Medium-run Consequences for Australia of an APEC Free-Trade Area: CGE Analyses using the GTAP and MONASH Models
journal contributionposted on 05.06.2017 by Huff, Karen M., McDougall, Robert, Pearson, K. R., Powell, Alan A.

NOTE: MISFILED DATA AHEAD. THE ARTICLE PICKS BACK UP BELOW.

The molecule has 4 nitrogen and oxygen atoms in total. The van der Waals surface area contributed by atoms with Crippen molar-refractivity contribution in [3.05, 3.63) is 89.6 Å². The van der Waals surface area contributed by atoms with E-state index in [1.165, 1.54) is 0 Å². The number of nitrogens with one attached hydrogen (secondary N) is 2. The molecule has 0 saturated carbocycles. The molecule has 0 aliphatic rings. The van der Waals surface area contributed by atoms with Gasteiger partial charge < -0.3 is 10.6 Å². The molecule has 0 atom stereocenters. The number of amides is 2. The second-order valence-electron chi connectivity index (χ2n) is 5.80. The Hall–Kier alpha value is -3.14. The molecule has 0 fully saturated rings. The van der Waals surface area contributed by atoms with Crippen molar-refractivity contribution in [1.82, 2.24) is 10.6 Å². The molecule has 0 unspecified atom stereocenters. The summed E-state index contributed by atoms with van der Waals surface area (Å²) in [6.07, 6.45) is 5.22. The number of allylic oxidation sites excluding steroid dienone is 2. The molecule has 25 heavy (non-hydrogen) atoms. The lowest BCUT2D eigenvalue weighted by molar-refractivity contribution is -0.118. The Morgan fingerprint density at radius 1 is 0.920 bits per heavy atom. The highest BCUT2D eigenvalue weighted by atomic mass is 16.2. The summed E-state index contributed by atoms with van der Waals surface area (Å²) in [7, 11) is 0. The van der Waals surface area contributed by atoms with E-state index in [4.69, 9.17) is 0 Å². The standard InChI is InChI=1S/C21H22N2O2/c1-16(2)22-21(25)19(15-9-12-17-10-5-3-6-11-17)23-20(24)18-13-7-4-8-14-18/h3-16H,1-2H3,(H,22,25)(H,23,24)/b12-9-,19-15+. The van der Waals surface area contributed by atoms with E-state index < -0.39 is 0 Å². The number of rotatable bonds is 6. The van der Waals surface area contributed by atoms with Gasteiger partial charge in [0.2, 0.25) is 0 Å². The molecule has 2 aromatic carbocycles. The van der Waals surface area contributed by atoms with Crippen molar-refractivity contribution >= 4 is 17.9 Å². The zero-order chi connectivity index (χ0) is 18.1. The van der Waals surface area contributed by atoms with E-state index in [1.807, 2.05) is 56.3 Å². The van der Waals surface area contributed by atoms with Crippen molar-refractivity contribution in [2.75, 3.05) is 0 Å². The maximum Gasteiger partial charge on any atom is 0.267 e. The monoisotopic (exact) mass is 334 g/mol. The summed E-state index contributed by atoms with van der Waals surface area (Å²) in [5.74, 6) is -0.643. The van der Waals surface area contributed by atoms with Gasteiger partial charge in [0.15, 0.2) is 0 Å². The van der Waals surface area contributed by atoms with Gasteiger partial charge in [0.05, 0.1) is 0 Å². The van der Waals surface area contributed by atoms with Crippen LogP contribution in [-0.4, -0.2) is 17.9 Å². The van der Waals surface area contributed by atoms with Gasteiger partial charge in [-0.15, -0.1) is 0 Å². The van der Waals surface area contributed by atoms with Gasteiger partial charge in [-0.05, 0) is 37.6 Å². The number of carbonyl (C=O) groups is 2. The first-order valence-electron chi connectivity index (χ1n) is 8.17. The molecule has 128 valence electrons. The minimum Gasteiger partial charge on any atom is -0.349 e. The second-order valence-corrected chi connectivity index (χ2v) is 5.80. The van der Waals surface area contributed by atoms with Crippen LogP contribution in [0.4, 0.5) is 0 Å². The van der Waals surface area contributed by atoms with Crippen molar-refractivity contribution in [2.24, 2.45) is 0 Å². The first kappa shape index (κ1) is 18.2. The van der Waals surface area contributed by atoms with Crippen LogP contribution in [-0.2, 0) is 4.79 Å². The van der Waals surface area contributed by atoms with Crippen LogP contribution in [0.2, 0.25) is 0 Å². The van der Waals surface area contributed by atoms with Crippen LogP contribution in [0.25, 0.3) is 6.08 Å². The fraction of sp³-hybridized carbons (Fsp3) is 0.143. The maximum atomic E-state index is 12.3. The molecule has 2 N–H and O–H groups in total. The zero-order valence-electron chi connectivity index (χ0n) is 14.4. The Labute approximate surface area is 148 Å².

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The inauguration of APEC In October 1994 raises the prospect of large reductions to impediments to trade within the Asia-Pacific region. The global trade analysis model GTAP (see Hertel ) is a research tool well suited to the analysis of such developments. Recent work with GTAP by Young and Huff explores the consequences for ten regions of the development of APEC in the post-NAFTA era. The present paper amplifies this GTAP work (by using a 37 rather than a 3 commodity disaggregation) and focuses it on Australia (by treating Australia as a separate region). The consequences for Australia of the development of APEC are explored in detail by feeding results from GTAP into a highly disaggregated (115 commodity) national model of Australia, MONASH. The latter Is regularly used as the basis for medium and long range forecasts of the Australian economy (Adams, Dixon and McDonald ID). APEC is good news for Australia, causing a 3 per cent improvement in its terms of trade, and allowing real expenditure to Increase by about one half of one per cent at a fixed setting of the trade balance and with fixed total endowments of capital and labour. However some Industries producing internationally traded goods run into major structural pressures: the black coal industry reduces output by almost 14 per cent relative to base case, while non-ferrous metals, some food products, and some suppliers to the textiles sector experience falls In output of about half this magnitude.